In my last post, I exposed the "golden calves" of Christianity, which includes its false holy days. In this post, we're going to examine Hanukkah and Purim to see if they also count as "golden calves" as well. Some who wish to justify the observances of the traditional "Christian" holidays will point to these days (which are not mandated by God's Law) and say, "if these aren't okay, then why are Hanukkah and Purim okay?" under the premise (which they know is false) that these traditionally "Christian" holidays are not of pagan origin. If we remove the deceitful premise, then the question is perfectly valid.
Let's start with Purim, since the record of its institution is in the Bible, in the book of Esther. The description is in Esther 9:20-32. The day was established as a celebration and memorial of God delivering the descendants of Israel from an enemy (Haman) that sought to destroy them completely. And that the remembrance of that day shall never die from among the descendants of Israel.
So, is Purim okay? If so, why? I'll let you decide the answer to the first question as well as your rationalization. But here's what I've noticed, and what my opinion on this matter is. There is nothing in the text about Purim being a feast to Yahweh, like what Aaron and Jeroboam I did during their times. That means it's not masquerading around as a holy day to be celebrated in addition to or in the place of something that God has ordained. And there's absolutely no indication that anyone is attempting to even claim that God is commanding its observance. In addition, there's also no indication in the text that this day was derived from any pagan practices, except the giving of gifts.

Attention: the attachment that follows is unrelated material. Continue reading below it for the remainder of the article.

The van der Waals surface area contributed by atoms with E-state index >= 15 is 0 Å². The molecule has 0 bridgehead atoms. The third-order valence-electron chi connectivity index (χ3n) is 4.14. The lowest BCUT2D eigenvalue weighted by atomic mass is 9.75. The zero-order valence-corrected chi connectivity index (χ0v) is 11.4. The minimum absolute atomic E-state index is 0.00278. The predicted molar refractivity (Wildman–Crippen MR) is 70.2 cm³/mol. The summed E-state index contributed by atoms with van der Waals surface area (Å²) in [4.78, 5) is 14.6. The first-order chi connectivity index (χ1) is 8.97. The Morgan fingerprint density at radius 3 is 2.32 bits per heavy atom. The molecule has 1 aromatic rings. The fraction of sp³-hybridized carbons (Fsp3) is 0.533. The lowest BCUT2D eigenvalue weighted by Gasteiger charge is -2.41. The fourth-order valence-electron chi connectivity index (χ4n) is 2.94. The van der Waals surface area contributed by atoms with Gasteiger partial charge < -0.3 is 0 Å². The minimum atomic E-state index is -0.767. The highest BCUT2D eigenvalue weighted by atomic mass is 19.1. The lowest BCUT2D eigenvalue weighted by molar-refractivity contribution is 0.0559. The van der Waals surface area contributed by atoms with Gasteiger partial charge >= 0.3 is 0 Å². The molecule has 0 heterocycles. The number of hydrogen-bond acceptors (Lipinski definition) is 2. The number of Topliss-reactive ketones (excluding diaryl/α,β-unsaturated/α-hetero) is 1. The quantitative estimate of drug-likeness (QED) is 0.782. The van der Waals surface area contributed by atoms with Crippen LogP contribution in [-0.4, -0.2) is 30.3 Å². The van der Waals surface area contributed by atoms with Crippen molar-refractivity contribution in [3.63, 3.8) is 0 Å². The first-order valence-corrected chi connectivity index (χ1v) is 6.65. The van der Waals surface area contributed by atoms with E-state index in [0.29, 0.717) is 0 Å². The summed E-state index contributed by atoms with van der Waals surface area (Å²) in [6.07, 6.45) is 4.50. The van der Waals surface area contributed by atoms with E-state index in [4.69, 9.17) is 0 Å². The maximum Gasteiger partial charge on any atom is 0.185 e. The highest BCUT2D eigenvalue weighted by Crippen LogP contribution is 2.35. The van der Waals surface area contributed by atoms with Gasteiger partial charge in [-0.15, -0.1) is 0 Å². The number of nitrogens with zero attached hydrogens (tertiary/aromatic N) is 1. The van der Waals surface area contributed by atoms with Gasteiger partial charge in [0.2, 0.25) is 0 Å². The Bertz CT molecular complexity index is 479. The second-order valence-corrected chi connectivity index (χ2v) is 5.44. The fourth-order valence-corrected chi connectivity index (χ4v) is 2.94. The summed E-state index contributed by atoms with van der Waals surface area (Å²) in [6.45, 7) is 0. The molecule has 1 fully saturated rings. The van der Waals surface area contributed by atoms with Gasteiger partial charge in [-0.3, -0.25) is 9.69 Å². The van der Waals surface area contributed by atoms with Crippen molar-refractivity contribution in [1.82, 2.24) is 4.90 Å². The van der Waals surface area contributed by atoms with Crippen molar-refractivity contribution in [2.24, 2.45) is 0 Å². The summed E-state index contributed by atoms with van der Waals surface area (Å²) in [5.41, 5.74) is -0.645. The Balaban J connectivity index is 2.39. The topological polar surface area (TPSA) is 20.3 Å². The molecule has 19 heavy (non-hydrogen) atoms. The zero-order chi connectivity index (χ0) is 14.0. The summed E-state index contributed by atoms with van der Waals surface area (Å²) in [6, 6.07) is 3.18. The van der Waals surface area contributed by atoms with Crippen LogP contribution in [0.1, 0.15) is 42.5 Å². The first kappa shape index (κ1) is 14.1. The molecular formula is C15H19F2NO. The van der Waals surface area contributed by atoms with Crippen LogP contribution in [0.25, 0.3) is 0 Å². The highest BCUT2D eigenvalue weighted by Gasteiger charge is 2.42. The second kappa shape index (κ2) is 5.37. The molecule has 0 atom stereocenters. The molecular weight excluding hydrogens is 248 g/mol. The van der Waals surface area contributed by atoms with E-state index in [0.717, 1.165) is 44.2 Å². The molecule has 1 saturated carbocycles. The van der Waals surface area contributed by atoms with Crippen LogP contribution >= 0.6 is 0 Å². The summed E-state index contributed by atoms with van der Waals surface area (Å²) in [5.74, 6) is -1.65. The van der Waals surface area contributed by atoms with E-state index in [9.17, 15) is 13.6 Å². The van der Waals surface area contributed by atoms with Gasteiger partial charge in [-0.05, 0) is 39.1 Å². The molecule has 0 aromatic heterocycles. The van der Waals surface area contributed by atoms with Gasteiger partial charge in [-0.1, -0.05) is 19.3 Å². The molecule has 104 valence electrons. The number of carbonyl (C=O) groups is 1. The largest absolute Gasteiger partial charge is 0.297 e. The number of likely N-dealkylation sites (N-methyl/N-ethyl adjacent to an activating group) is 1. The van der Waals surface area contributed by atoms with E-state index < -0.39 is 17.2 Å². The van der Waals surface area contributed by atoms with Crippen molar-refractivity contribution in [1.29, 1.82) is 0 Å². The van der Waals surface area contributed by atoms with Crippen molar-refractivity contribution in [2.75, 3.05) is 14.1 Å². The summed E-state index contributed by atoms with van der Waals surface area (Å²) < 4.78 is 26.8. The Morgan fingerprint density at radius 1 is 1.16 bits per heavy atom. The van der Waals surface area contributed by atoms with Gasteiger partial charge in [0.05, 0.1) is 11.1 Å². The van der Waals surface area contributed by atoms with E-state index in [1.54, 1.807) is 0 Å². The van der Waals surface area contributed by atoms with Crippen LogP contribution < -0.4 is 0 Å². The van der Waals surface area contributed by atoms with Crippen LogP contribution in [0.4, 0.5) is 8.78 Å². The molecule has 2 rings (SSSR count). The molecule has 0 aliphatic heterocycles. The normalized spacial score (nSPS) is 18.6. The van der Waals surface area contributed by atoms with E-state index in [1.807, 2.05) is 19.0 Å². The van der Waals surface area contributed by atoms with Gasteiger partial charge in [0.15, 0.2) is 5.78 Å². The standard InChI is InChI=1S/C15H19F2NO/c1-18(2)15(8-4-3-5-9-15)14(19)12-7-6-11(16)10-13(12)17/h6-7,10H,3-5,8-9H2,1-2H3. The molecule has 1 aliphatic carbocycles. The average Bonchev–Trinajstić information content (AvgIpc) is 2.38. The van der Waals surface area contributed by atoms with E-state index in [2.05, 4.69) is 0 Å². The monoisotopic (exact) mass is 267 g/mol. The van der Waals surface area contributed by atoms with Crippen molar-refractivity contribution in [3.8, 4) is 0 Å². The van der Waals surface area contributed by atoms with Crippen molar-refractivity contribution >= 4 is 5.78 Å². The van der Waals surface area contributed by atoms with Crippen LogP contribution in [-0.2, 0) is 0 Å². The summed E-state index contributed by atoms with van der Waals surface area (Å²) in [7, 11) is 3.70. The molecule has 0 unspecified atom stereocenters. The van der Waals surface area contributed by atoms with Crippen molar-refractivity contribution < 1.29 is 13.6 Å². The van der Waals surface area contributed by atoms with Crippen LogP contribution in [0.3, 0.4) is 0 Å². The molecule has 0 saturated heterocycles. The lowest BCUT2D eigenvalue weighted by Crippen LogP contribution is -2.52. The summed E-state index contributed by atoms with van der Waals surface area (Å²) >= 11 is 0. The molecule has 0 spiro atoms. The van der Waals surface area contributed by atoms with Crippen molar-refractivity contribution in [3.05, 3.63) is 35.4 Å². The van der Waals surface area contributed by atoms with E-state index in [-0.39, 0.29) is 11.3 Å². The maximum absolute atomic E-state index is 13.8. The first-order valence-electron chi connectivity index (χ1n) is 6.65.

I did however, find that there are those who believe that the book of Esther is an example of historical fraud, designed to justify and sanitize what they claim is a holiday that is on par with a version of Halloween that includes indulgence in sexual sin. Make of these claims and any presented evidence what you will. But if these claims are true, then the book should be removed from the Biblical canon, for historical fraud does not belong in the canon of Scripture. Also, if these claims are true, then Purim absolutely should not be celebrated for the reasons discussed in my previous post. Also, I will be investigating these claims and the evidence presented. Interestingly enough, when I first started writing this paragraph, I was going to conclude that Purim is okay, now I'm not so sure about that. It is entirely possible that, once I finish my investigation, my answer to the question "is Purim okay" will be a definitive "no".